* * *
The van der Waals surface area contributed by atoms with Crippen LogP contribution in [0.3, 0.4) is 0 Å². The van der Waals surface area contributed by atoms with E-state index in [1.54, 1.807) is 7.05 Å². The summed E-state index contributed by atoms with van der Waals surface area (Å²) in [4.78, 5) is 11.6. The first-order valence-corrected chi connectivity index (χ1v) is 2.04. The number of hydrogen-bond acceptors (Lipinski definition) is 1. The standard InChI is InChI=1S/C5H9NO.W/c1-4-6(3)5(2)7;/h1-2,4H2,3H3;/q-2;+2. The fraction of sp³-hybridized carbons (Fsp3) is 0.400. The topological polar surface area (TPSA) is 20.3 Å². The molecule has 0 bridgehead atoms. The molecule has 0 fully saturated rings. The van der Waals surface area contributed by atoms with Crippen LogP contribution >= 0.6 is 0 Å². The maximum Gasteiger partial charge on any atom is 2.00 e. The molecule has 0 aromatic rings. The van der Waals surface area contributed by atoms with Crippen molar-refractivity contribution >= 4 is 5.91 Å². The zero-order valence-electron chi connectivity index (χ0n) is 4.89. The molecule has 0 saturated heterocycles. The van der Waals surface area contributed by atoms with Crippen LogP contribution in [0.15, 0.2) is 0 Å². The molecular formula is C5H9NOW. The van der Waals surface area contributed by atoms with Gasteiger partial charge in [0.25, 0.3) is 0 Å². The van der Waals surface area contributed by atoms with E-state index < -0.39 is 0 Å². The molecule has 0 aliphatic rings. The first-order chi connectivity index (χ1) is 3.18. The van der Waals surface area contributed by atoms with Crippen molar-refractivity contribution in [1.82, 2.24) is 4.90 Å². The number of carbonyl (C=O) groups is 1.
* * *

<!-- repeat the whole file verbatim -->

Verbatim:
The van der Waals surface area contributed by atoms with Crippen LogP contribution in [0.3, 0.4) is 0 Å². The van der Waals surface area contributed by atoms with E-state index in [1.54, 1.807) is 7.05 Å². The summed E-state index contributed by atoms with van der Waals surface area (Å²) in [4.78, 5) is 11.6. The first-order valence-corrected chi connectivity index (χ1v) is 2.04. The number of hydrogen-bond acceptors (Lipinski definition) is 1. The standard InChI is InChI=1S/C5H9NO.W/c1-4-6(3)5(2)7;/h1-2,4H2,3H3;/q-2;+2. The fraction of sp³-hybridized carbons (Fsp3) is 0.400. The topological polar surface area (TPSA) is 20.3 Å². The molecule has 0 bridgehead atoms. The molecule has 0 fully saturated rings. The van der Waals surface area contributed by atoms with Crippen LogP contribution >= 0.6 is 0 Å². The maximum Gasteiger partial charge on any atom is 2.00 e. The molecule has 0 aromatic rings. The van der Waals surface area contributed by atoms with Crippen molar-refractivity contribution >= 4 is 5.91 Å². The zero-order valence-electron chi connectivity index (χ0n) is 4.89. The molecule has 0 saturated heterocycles. The van der Waals surface area contributed by atoms with Crippen LogP contribution in [0.15, 0.2) is 0 Å². The molecular formula is C5H9NOW. The van der Waals surface area contributed by atoms with Gasteiger partial charge in [0.25, 0.3) is 0 Å². The van der Waals surface area contributed by atoms with E-state index < -0.39 is 0 Å². The molecule has 0 aliphatic rings. The first-order chi connectivity index (χ1) is 3.18. The van der Waals surface area contributed by atoms with Crippen molar-refractivity contribution in [1.82, 2.24) is 4.90 Å². The number of carbonyl (C=O) groups is 1.